Imprisoned attorney Michael Avenatti does surprise interview with MSNBC on Trump hush money case

Disgraced former attorney Michael Avenatti joined MSNBC for a surprise interview from prison Tuesday and discussed the New York hush money case against former President Trump, which he said was “stale.”

Host Ari Melber asked Avenatti, who rose to liberal media stardom in 2018 before flaming out spectacularly and landing behind bars, about the strength of the case.

“I think what I’m about to say is going to surprise a lot of people and that is that, you know, I think this is the wrong case at the wrong time, Ari. I think that the case is, in many ways , stale at this juncture,” Avenatti said, speaking on the phone from Terminal Island Prison in California.

He further explained, “You’re talking about conduct that occurred some eight years ago. I think the fact that it’s occurring in state court in New York is a mistake. And I think that when you are going to potentially deprive tens of millions of Americans of their choice for the presidency of the United States, whether we agree with those folks or not or regardless of what we may think of Donald Trump, I think it’s a mistake to do it based on a case of this nature.”

Michael Avenatti joins MSNBC from prison

Michael Avenatti joined MSNBC’s Ari Melber for an interview from prison to discuss the New York hush money case against former President Donald Trump. (Screenshot/MSNBC)


Melber, who appeared surprised by Avenatti’s response, asked if the former Stormy Daniels attorney had been in touch with Manhattan District Attorney Alvin Bragg.

He declined to answer whether he’d been in touch with Bragg, but argued that the case had a lot of problems. Avenatti argued that Trump wouldn’t get a fair trial in New York, and said he would likely be convicted.

“I don’t think he can get a fair trial in New York. And to the people who claim that in fact he can get a fair trial in New York with a New York jury, I would ask them if they were to go to sleep tonight and wake up tomorrow and find out that the case had been moved to Mississippi or Alabama, would they still think the trial was going to be fair? I think if they were being honest, they would answer no,” Avenatti said.

Avenatti suggested Bragg might bring Daniels and Michael Cohen in as primary witnesses, which he argued was a bad idea. He called Cohen, Trump’s former attorney and fixer who served prison time for tax evasion and campaign finance crimes, a “serial liar.”

Melber pushed back on Avenatti, who previously said Trump should have liability in this case, and argued for his indictment when he was president.

Michael Avenatti

Michael Avenatti speaks to members of the media after leaving federal court in New York on Feb. 4, 2022. (AP Photo/John Minchillo, File)


“I advocated for the indictment of then sitting President Trump. I stand by that 100%. I advocated for federal prosecutors in the Southern District of New York to bring campaign finance charges,” Avenatti said. “First of all, cases are not like fine red wine, Ari. They don’t get better with age. And this case hasn’t gotten better with age. Number two, I don’t believe this case belongs in state court and I think it rests on a legally tenuous theory, that the crime that was attempted to be covered up was a federal election crime.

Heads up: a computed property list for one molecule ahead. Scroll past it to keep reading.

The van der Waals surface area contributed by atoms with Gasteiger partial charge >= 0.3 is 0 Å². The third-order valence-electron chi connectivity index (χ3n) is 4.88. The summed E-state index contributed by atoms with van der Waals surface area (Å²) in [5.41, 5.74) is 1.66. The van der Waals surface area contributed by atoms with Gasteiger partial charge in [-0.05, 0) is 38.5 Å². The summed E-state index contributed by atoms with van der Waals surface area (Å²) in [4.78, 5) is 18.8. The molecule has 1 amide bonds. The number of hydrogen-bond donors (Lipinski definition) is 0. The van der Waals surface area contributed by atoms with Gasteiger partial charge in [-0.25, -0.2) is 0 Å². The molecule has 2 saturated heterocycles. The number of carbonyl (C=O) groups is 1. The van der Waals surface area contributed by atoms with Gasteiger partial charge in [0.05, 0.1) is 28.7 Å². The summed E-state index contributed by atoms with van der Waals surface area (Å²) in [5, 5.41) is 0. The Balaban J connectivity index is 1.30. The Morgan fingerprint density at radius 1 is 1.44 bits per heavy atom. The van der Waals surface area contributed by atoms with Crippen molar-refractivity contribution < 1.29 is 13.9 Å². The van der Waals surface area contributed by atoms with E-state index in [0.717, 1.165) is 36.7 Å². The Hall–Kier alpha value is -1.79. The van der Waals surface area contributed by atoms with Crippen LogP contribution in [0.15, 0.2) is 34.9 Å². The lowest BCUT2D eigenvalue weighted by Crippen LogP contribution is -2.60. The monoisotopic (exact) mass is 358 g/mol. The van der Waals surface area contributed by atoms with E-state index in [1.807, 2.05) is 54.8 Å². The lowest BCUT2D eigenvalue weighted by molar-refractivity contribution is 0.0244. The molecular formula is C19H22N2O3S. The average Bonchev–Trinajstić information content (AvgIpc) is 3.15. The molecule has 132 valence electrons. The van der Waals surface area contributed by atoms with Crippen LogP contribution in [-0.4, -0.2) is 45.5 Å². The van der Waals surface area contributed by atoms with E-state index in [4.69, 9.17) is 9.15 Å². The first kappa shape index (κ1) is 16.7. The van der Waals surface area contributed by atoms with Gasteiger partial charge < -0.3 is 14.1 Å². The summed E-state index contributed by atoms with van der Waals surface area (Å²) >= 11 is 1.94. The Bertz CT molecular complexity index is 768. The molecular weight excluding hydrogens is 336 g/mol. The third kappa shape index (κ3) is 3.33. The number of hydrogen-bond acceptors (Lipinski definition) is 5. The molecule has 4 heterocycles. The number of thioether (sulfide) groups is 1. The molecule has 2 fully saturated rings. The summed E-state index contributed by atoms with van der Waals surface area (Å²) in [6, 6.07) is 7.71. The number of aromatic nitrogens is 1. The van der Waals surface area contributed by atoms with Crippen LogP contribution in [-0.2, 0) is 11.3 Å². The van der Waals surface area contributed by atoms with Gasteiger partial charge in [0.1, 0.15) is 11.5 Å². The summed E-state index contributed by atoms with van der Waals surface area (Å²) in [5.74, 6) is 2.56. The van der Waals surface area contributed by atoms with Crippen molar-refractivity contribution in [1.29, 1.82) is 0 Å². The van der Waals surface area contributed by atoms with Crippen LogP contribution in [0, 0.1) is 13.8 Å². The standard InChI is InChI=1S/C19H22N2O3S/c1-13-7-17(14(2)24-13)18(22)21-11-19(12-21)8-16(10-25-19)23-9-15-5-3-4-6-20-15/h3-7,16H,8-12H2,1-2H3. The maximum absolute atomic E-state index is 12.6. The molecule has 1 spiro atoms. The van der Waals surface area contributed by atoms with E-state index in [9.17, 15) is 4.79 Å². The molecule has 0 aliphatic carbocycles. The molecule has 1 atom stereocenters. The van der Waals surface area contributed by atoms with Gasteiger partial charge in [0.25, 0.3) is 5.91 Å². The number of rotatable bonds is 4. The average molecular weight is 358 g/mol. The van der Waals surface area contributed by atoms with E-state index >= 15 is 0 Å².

Melber asked about details Avenatti mentioned previously that had not been made public. “Have those since seen the light of day? What are you referring to?” Melber asked.

Avenatti said he wasn’t sure if such evidence would come up during the trial and also told Melber that some of the things he learned from Daniels while representing him were completely untrue.

“I came to learn a number of things, unfortunately, from her [Stormy Daniels] that turned out to be completely untrue. And a lot of that is what led me to terminate my representation of her in February of 2019. One of the big things that I learned, unfortunately, is that what I had sold by Miss Daniels relating to how this payment had come about and what I had afterward advocated on television and others in reliance on what she had told me, turned out to be completely false,” he said.

Stormy Daniels and Michael Avenatti during a news conference.

Adult film actress Stormy Daniels appears with her attorney Michael Avenatti during a news conference. Daniels has since said Avenatti used his powers for “evil” and he never trusted him. (AP Photo/Mary Altaffer, File)

“It had been represented to me that she had not attempted to extort Donald Trump in the campaign in the waning days of 2016. That they had come to her and I believed her when she told me that repeatedly. Unfortunately, in early 2019, I came to learn that wasn’t true,” he said. He added that from a legal perspective, it didn’t really matter, but from an optics standpoint, it could.

Avenatti became popular in the liberal media after taking on Daniels as a client in 2018, as he made hundreds of appearances on CNN, MSNBC and elsewhere, Fox News Digital previously reported. He even appeared as a “guest co-host” on the ABC talk show “The View,” where Ana Navarro compared him to the “Holy Spirit.” “Lately to me, you’re like the Holy Spirit,” she said. “You are all places at all times. Right? I do, I see you all over cable news.”


Avenatti was sentenced to 14 years in prison in 2022 for cheating four former clients out of millions of dollars and trying to obstruct the IRS from collecting payroll taxes from a coffee shop that he owned.

He was also already serving a five-year prison sentence for stealing $300,000 from Daniels and attempting to extort footwear manufacturer Nike out of $25 million.

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